Van Eyck’s Ghent Altarpiece, painted to adorn the altar of a Belgian cathedral in the 1400s, is the most frequently stolen painting in the history of art. This is an especially neat trick considering it weighs around two tons.
Opened only on special occasions, the wood panels of the altarpiece portray a host of saints, martyrs, angels, and patrons, a showpiece for the kind of minute detail the layering of newfangled oil paints could achieve, and a transition from the art of the Middle Ages to the Renaissance. Its central panel, a cryptic, symbolic scene called the Adoration of the Mystic Lamb, furnishes the title of this fast-paced, entertaining art history read.
Art historian Noah Charney describes the painting’s 500-plus-year history to great effect, incorporating the little we know about Van Eyck along with art criticism, war stories, true crime, artists who may have been secret agents, and enough farfetched but entertaining conspiracy theories to fuel Dan Brown’s next novel. From Napoleon to the Treaty of Versailles to the salt mines of Alt Aussee, Charney describes how bits and pieces of the altarpiece have been looted, defaced, confiscated, stolen, ransomed, and coveted by Nazis. Is the painting also a coded map to lost Catholic treasures, studied by Hitler’s Ahnenerbe for its clues to finding supernatural weaponry? Cue the Raiders of the Lost Ark music…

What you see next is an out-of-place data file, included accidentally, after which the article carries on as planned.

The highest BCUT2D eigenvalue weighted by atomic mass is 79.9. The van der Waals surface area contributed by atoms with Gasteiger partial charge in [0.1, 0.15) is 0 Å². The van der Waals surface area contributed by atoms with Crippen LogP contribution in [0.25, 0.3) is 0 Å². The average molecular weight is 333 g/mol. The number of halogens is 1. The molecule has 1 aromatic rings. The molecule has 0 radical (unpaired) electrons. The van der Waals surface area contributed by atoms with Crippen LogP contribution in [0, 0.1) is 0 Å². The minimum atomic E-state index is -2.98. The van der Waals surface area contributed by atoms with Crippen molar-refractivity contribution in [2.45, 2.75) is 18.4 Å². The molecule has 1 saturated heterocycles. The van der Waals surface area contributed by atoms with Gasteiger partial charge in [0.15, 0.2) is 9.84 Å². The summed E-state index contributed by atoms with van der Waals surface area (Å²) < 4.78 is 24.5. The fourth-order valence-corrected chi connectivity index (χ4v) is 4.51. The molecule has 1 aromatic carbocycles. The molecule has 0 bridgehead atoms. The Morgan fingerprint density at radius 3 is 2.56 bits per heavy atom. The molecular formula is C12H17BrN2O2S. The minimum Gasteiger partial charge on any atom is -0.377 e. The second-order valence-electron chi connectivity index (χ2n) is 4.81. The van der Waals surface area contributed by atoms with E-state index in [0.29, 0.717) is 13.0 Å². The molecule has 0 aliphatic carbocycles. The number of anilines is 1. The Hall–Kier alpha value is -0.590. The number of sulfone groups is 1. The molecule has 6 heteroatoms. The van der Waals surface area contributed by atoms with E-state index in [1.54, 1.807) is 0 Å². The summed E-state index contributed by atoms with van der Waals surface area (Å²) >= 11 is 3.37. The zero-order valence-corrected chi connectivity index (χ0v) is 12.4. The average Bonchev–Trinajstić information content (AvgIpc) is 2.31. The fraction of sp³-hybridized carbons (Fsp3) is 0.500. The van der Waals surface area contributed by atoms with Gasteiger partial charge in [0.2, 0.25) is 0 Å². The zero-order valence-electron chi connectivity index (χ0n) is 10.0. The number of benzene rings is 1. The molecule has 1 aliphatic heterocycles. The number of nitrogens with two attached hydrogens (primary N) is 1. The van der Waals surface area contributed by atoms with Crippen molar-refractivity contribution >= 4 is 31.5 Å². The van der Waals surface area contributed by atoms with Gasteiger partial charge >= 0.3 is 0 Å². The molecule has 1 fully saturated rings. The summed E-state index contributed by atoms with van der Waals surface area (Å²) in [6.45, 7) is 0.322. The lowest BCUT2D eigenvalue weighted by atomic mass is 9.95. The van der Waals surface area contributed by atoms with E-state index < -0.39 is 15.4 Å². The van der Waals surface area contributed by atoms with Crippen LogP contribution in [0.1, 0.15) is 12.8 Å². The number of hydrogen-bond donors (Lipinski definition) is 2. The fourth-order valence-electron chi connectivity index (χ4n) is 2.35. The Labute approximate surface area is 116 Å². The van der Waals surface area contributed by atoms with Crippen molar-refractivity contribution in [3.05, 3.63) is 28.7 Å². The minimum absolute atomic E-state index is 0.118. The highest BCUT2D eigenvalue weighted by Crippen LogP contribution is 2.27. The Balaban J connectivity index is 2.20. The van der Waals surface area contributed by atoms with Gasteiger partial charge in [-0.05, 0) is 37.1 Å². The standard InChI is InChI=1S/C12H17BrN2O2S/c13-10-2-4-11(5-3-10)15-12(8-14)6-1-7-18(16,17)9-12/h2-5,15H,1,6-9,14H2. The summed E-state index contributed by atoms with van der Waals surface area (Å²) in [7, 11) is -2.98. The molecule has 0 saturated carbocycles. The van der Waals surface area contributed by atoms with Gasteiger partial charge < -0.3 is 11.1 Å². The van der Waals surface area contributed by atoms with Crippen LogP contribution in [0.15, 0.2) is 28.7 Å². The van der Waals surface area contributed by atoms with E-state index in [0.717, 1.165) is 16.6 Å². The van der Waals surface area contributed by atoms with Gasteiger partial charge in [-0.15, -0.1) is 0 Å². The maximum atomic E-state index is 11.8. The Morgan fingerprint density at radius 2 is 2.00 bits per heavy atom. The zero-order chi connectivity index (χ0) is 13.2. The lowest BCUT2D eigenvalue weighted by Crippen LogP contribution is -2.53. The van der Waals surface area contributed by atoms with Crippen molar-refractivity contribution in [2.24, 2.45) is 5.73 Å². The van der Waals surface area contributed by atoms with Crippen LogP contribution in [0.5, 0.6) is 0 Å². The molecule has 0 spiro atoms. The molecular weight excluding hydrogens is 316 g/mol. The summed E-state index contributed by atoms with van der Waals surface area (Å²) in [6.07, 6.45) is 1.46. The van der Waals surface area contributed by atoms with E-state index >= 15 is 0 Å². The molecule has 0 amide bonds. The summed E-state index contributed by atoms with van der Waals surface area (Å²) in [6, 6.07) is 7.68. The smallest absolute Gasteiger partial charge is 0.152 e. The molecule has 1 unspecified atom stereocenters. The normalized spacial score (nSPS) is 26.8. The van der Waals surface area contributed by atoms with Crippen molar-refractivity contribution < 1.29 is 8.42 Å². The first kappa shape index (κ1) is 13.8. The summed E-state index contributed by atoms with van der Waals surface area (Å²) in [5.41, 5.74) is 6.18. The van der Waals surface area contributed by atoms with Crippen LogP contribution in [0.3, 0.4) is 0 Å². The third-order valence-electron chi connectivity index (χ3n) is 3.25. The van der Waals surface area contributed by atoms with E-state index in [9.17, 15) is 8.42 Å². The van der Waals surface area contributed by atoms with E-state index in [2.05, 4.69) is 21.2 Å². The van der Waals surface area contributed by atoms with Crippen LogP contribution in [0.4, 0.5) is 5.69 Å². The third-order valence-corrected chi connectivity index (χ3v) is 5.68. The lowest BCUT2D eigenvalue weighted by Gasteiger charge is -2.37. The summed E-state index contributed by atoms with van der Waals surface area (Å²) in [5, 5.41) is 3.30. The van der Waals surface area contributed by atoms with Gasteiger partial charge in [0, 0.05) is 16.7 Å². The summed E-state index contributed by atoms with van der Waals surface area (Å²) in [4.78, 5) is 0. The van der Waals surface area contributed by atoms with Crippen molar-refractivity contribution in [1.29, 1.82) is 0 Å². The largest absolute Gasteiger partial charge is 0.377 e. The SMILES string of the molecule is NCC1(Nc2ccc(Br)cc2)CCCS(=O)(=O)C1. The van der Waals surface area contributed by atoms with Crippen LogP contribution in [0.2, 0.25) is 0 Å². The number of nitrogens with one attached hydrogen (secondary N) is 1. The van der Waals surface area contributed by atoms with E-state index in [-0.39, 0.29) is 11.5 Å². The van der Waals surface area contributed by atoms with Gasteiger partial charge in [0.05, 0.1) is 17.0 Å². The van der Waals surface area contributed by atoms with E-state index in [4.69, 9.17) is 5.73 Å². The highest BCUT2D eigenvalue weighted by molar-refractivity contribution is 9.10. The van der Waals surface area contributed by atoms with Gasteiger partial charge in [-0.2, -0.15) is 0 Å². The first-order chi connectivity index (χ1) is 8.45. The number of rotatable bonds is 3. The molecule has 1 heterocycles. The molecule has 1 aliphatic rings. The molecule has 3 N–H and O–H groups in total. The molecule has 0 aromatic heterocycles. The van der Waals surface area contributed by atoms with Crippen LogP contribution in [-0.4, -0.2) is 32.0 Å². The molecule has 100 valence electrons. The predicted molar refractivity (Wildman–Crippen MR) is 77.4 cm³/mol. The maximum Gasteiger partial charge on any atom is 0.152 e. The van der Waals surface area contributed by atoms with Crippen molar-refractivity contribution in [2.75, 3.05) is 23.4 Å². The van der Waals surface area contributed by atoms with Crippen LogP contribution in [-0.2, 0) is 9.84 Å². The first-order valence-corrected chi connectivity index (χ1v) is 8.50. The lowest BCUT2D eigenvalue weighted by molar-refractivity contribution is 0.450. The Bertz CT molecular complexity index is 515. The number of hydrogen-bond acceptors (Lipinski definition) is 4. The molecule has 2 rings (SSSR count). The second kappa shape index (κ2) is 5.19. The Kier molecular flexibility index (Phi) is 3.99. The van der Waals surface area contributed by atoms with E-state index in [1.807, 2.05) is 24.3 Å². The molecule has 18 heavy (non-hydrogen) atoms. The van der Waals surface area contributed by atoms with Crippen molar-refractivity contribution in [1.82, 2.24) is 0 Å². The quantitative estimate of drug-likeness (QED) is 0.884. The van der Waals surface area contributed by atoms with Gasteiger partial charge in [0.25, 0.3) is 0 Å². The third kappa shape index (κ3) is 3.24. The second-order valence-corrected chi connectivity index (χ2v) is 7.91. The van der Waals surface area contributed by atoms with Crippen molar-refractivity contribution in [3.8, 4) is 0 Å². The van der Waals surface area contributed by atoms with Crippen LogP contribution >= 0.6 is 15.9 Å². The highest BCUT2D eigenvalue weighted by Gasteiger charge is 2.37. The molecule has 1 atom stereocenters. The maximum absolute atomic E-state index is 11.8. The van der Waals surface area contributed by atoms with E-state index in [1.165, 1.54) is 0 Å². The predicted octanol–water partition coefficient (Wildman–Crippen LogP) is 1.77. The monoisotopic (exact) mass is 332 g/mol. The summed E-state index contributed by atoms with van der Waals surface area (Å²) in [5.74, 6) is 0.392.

If you’ve read Robert Edsel’s Monuments Men, the chapters detailing the painting’s WWII history will be quite familiar (actually, I think Charney tells the story a little better). Officers Posey and Kirstein, an unlikely duo from the Army’s Monuments, Fine Arts, and Archives unit careen around the Austrian Alps in search of a treasure trove of paintings looted from throughout Europe, including the Altarpiece, while SS officers caught in the last days of a lost war are bringing in aircraft bombs to blow these same paintings to kingdom come…
And then there’s the mystery of the Righteous Judges, a long-missing panel that may have been replaced with a copy… or by a copy painted over the original in a diabolically byzantine plot to disguise the return of the panel without admitting to its theft in the first place. Unsolved to this day, this cold case comes complete with ransom notes and deathbed confessions: “armoire… key… [dies].”
Like Edward Dolnick’s The Forger’s Spell, this is a fascinating read for folks who are interested in the intersection of art and war.
Check the WRL catalog for Stealing the Mystic Lamb.